• richardmitnick 12:25 pm on January 6, 2021 Permalink | Reply
    Tags: "Advanced materials in a snap", , DOE's Sandia National Laboratories, ,   

    From DOE’s Sandia National Laboratories: “Advanced materials in a snap” 

    From DOE’s Sandia National Laboratories

    January 5, 2021
    Troy Rummler
    trummle@sandia.gov
    505-249-3632

    1
    Sandia National Laboratories has developed a machine learning algorithm capable of performing simulations for materials scientists nearly 40,000 times faster than normal. Credit: Image by Eric Lundin.

    If everything moved 40,000 times faster, you could eat a fresh tomato three minutes after planting a seed. You could fly from New York to L.A. in half a second. And you’d have waited in line at airport security for that flight for 30 milliseconds.

    A research team at Sandia National Laboratories has successfully used machine learning — computer algorithms that improve themselves by learning patterns in data — to complete cumbersome materials science calculations more than 40,000 times faster than normal.

    Their results, published Jan. 4 in npj Computational Materials, could herald a dramatic acceleration in the creation of new technologies for optics, aerospace, energy storage and potentially medicine while simultaneously saving laboratories money on computing costs.

    “We’re shortening the design cycle,” said David Montes de Oca Zapiain, a computational materials scientist at Sandia who helped lead the research. “The design of components grossly outpaces the design of the materials you need to build them. We want to change that. Once you design a component, we’d like to be able to design a compatible material for that component without needing to wait for years, as it happens with the current process.”

    The research, funded by the U.S. Department of Energy’s Basic Energy Sciences program, was conducted at the Center for Integrated Nanotechnologies, a DOE user research facility jointly operated by Sandia and Los Alamos National Laboratory.

    Machine learning speeds up computationally expensive simulations.

    Sandia researchers used machine learning to accelerate a computer simulation that predicts how changing a design or fabrication process, such as tweaking the amounts of metals in an alloy, will affect a material. A project might require thousands of simulations, which can take weeks, months or even years to run.

    The team clocked a single, unaided simulation on a high-performance computing cluster with 128 processing cores (a typical home computer has two to six processing cores) at 12 minutes. With machine learning, the same simulation took 60 milliseconds using only 36 cores–equivalent to 42,000 times faster on equal computers. This means researchers can now learn in under 15 minutes what would normally take a year.

    Sandia’s new algorithm arrived at an answer that was 5% different from the standard simulation’s result, a very accurate prediction for the team’s purposes. Machine learning trades some accuracy for speed because it makes approximations to shortcut calculations.

    “Our machine-learning framework achieves essentially the same accuracy as the high-fidelity model but at a fraction of the computational cost,” said Sandia materials scientist Rémi Dingreville, who also worked on the project.

    Benefits could extend beyond materials

    Dingreville and Montes de Oca Zapiain are going to use their algorithm first to research ultrathin optical technologies for next-generation monitors and screens. Their research, though, could prove widely useful because the simulation they accelerated describes a common event — the change, or evolution, of a material’s microscopic building blocks over time.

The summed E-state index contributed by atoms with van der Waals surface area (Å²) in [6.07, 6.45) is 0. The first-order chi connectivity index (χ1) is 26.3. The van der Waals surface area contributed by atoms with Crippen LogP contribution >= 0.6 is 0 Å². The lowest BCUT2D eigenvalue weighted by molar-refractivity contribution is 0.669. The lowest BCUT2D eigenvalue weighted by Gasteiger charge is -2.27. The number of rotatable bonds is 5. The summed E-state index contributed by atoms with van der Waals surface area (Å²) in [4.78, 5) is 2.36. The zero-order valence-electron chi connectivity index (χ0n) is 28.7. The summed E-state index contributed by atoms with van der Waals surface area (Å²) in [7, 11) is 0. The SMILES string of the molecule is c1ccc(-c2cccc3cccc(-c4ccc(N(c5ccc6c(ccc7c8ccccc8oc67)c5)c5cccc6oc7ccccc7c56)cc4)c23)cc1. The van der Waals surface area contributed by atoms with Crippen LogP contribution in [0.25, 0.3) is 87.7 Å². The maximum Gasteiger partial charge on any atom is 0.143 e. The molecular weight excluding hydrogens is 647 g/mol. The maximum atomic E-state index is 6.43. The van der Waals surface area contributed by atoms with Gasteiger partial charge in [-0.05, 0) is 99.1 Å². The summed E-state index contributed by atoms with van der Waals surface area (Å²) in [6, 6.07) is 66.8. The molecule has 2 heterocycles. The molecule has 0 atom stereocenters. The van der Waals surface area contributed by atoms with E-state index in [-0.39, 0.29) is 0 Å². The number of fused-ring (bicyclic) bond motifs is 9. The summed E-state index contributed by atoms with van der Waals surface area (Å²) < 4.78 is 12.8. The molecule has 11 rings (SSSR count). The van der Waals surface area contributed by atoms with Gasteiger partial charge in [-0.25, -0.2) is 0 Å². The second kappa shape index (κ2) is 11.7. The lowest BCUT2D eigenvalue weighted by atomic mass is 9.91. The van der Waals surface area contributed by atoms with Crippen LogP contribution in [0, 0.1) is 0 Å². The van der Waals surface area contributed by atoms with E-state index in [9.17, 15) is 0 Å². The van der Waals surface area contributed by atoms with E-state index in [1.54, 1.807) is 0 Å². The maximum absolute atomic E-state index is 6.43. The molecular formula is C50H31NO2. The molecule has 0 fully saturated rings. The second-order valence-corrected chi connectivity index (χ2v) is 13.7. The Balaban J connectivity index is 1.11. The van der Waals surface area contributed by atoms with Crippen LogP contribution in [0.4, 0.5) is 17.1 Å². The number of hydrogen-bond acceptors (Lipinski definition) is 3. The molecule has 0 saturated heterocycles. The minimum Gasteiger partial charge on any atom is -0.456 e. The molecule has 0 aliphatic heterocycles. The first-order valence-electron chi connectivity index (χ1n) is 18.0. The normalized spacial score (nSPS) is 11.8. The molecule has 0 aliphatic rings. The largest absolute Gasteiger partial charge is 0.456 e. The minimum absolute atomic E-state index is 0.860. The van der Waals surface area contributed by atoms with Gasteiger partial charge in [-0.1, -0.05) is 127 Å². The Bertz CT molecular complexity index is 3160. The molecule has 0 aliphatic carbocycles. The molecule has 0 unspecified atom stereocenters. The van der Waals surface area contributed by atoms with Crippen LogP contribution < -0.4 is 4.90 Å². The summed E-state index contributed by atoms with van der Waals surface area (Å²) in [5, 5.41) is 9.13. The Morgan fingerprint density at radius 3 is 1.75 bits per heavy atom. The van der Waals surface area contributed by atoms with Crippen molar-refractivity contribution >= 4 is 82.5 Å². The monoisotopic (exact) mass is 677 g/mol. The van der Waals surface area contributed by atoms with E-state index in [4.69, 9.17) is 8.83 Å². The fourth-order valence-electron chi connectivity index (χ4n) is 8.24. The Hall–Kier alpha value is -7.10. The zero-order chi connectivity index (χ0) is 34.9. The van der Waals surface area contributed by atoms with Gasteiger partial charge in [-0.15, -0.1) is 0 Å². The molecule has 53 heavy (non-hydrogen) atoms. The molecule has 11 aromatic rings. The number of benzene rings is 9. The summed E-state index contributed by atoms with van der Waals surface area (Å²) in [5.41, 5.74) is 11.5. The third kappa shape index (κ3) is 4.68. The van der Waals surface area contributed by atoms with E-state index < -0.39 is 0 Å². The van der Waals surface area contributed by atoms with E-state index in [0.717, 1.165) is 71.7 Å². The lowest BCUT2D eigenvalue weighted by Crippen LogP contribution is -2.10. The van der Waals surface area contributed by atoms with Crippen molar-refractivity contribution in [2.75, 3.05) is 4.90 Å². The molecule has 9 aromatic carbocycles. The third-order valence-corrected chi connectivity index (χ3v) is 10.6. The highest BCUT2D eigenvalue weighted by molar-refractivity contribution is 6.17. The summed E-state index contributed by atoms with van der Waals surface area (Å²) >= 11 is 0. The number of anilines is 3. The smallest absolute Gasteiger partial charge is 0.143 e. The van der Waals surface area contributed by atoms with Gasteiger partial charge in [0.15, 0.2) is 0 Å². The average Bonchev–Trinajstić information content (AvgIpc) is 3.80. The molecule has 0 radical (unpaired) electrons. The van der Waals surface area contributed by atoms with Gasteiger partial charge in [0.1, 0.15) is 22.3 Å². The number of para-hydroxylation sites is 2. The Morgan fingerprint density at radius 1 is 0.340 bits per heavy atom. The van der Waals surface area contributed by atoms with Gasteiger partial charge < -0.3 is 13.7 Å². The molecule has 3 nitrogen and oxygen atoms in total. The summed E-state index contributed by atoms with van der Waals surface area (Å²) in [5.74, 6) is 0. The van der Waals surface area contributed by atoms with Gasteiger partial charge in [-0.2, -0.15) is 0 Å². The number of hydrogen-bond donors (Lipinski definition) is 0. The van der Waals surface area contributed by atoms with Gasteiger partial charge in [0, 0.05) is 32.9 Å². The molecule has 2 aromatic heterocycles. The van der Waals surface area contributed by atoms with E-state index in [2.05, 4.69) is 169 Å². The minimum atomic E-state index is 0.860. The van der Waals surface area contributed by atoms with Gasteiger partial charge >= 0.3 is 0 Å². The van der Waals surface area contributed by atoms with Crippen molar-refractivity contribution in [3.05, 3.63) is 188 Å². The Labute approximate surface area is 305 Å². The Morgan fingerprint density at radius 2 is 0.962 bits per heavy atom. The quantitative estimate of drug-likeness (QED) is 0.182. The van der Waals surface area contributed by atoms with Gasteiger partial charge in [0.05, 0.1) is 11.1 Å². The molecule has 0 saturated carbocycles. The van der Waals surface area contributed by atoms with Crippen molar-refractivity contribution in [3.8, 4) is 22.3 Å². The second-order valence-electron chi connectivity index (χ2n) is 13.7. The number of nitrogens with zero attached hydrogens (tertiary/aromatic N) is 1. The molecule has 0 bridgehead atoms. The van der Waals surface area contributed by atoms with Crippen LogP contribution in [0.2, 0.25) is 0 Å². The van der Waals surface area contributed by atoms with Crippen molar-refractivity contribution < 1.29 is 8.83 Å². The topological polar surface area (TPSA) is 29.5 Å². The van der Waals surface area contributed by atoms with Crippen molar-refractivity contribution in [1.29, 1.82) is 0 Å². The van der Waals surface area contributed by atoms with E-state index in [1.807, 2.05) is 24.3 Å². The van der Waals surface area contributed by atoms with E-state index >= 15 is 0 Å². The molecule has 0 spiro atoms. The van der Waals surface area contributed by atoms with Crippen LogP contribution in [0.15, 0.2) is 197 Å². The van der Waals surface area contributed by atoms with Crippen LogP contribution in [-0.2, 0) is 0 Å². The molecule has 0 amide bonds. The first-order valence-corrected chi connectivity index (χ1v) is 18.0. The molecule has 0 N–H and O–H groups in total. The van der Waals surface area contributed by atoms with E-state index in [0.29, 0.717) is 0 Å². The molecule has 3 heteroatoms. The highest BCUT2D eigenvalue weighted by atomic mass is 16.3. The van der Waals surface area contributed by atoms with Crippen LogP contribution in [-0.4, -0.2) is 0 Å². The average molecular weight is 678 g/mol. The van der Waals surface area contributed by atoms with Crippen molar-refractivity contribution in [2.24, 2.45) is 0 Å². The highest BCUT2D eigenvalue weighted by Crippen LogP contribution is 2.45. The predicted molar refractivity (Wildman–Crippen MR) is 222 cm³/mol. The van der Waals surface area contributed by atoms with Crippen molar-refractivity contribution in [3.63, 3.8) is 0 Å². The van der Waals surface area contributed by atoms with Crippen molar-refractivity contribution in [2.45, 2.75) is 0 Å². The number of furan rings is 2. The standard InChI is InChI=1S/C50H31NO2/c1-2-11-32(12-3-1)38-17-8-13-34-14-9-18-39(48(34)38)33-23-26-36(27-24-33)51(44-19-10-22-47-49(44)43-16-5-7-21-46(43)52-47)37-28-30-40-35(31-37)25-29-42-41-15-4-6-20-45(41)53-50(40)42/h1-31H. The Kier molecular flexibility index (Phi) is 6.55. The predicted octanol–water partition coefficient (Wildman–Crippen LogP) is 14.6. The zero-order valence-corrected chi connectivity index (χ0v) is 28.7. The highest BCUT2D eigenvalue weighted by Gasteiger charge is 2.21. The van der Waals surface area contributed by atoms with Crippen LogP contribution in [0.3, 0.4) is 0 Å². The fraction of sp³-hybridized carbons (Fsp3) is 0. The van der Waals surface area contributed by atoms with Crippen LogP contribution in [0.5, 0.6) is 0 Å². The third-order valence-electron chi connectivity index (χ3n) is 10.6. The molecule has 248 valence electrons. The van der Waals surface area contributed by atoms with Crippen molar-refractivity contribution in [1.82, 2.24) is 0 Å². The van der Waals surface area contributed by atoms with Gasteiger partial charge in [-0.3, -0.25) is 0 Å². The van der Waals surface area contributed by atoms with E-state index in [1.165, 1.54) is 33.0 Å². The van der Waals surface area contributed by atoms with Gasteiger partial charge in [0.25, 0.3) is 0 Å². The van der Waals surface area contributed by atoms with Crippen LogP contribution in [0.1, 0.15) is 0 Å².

Machine learning previously has been used to shortcut simulations that calculate how interactions between atoms and molecules change over time. The published results, however, demonstrate the first use of machine learning to accelerate simulations of materials at relatively large, microscopic scales, which the Sandia team expects will be of greater practical value to scientists and engineers.

    For instance, scientists can now quickly simulate how miniscule droplets of melted metal will glob together when they cool and solidify, or conversely, how a mixture will separate into layers of its constituent parts when it melts. Many other natural phenomena, including the formation of proteins, follow similar patterns. And while the Sandia team has not tested the machine-learning algorithm on simulations of proteins, they are interested in exploring the possibility in the future.

    See the full article here .


    five-ways-keep-your-child-safe-school-shootings

    Please help promote STEM in your local schools.

    Stem Education Coalition

    Sandia Campus.


    Sandia National Laboratory

    Sandia National Laboratories is a multiprogram laboratory operated by Sandia Corporation, a wholly owned subsidiary of Lockheed Martin Corporation, for the U.S. Department of Energy’s National Nuclear Security Administration. With main facilities in Albuquerque, N.M., and Livermore, Calif., Sandia has major R&D responsibilities in national security, energy and environmental technologies, and economic competitiveness.



     
  • richardmitnick 11:30 am on November 10, 2020 Permalink | Reply
    Tags: "A quantum bridge", , DOE's Sandia National Laboratories, IBM quantum computing, Intel quantum computing, , , Sandia National Laboratories researchers seek to connect quantum and classical calculations in a drive for a new supercomputer paradigm.   

    From DOE’s Sandia National Laboratories via DEIXIS: “A quantum bridge” 

    From DOE’s Sandia National Laboratories

    via

    DEIXIS

    November 2020
    Monte Basgall

    1